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Whacking Word Clutter in Your Writing

In The Elements of Style, iconic authors William Strunk Jr. and E.B. White called word clutter “the leeches that infest the pond of prose, sucking the blood out of words.”

Yes, the same E.B. White who gave us beloved children’s stories like Stuart Little, The Trumpet of the Swan and Charlotte’s Web also gave us that visceral description.

What is word clutter?

Word clutter refers to unnecessary words in a sentence. Why – and how – do you eliminate them? If Strunk and White’s metaphor doesn’t make a believer out of you, then read on, because voiding word clutter in your writing will help you become a better, more effective communicator.

To clutter or not to clutter – that is the question.

When writing poetry, descriptive words are acceptable – even expected – because you’re trying to paint a picture with words. The art is in the rhyme, the imagery, the emotions you want to invoke in your audience.

But in business communication, it’s imperative that you trim the excess fat. Your readers are busy like you – they don’t need to wade through extra words to get the meaning of your message. No one in business wants to think of themselves as a “cog in the wheel,” but Strunk Jr. summed up the importance of brevity beautifully:

A sentence should contain no unnecessary words, a paragraph no unnecessary sentences, for the same reason that a drawing should have no unnecessary lines and a machine no unnecessary parts.

Your business is like a piece of machinery, and efficiency matters. So, do your reader a favor: Fine-tune your writing and whack out the extra phrases.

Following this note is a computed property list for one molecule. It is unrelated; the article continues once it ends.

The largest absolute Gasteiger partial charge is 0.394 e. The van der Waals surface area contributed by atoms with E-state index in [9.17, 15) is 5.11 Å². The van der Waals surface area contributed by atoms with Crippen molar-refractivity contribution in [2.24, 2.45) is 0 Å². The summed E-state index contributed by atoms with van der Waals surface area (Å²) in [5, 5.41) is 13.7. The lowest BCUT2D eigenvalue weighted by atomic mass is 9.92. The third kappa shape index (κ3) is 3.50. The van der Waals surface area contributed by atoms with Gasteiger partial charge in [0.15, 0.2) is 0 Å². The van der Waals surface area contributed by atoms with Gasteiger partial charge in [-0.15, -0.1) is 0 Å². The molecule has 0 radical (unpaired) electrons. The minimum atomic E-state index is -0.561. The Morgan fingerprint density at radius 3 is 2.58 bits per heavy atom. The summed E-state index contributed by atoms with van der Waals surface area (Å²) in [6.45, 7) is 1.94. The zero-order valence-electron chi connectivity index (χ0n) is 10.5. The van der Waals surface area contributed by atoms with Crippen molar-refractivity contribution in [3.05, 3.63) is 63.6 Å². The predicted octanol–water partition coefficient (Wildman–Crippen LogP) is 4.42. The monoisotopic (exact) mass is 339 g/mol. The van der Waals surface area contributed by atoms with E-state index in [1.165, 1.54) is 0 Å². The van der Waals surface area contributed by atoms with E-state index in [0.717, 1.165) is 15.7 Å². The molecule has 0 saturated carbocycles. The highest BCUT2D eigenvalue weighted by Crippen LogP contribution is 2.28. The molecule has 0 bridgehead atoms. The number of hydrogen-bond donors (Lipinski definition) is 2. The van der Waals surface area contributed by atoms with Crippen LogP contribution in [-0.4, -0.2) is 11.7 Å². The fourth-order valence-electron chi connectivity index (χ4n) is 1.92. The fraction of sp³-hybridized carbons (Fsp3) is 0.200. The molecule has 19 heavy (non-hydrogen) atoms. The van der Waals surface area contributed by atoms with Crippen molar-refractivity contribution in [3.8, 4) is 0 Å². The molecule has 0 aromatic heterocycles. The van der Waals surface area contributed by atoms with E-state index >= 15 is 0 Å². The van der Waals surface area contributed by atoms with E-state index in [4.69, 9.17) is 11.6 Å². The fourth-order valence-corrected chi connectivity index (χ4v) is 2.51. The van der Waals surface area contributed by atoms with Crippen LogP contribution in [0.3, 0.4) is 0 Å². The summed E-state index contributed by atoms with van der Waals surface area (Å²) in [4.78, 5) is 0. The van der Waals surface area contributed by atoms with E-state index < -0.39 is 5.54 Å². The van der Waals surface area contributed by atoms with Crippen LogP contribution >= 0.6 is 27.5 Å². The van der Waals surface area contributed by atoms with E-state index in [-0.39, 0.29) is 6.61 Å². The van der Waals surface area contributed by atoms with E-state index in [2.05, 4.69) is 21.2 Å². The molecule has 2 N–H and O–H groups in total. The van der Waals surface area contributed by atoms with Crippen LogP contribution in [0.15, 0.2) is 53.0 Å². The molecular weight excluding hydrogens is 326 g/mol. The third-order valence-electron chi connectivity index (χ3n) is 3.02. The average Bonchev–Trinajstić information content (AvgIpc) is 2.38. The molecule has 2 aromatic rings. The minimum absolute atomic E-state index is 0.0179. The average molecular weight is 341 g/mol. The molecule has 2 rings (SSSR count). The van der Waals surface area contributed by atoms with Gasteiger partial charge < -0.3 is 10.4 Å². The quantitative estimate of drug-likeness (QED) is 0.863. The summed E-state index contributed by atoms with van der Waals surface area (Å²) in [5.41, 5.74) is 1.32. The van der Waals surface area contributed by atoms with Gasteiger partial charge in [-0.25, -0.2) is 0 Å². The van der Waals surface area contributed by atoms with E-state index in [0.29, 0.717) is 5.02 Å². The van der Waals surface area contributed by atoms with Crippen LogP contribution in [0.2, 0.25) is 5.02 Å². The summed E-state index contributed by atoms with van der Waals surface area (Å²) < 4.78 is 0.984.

“Word clutter” refers to unnecessary words that don’t add meaning to a sentence. When you’re writing a non-fiction book or an email, whack them out. This often means choosing an active, rather than the passive verb.

Consider the most common examples.

Take time to fine-tune your message by whacking phrases like these:

“is intended to” or “is meant to” or “is designed to”

  • Example: “He gives a workshop that is designed to teach writing skills.”
  • Fine-tune it: “He gives a workshop that teaches writing skills.”

“it is all about” or “the fact of the matter is” or “it’s important to remember that”

  • Example: “It’s important to remember that it’s unwise to drive during a blizzard.”
  • Fine-tune it:  “It’s unwise to drive during a blizzard.”

“is going to”

  • Example: “She is going to be a key contributor.”
  • Fine-tune it: “She will be a key contributor.”

“in order to…”

  • Example: “Add keywords in order to describe the new position.”
  • Fine-tune it: “Add keywords to describe the new position.”

“there is” or “there will be”

  • Example: “There will be several managers attending the meeting.”
  • Fine-tune it: “Several managers will attend the meeting.”

Everyone’s time is valuable!

More words don’t necessarily give more meaning, especially in business communication. Your time is valuable. Show respect to your colleagues by trimming your emails, memos, and reports – whack wordiness! You’ll be doing your colleagues a favor.

Now, do yourself a favor: Get a red pen and take time to read over a recent email or letter you wrote. Ask, “Did I really need that word/phrase?” Circle all the unnecessary words. Then think about the time you could have saved yourself and your reader if you’d left them out!

A little investment in time at the beginning of your writing project will save you and your readers time in the long run.

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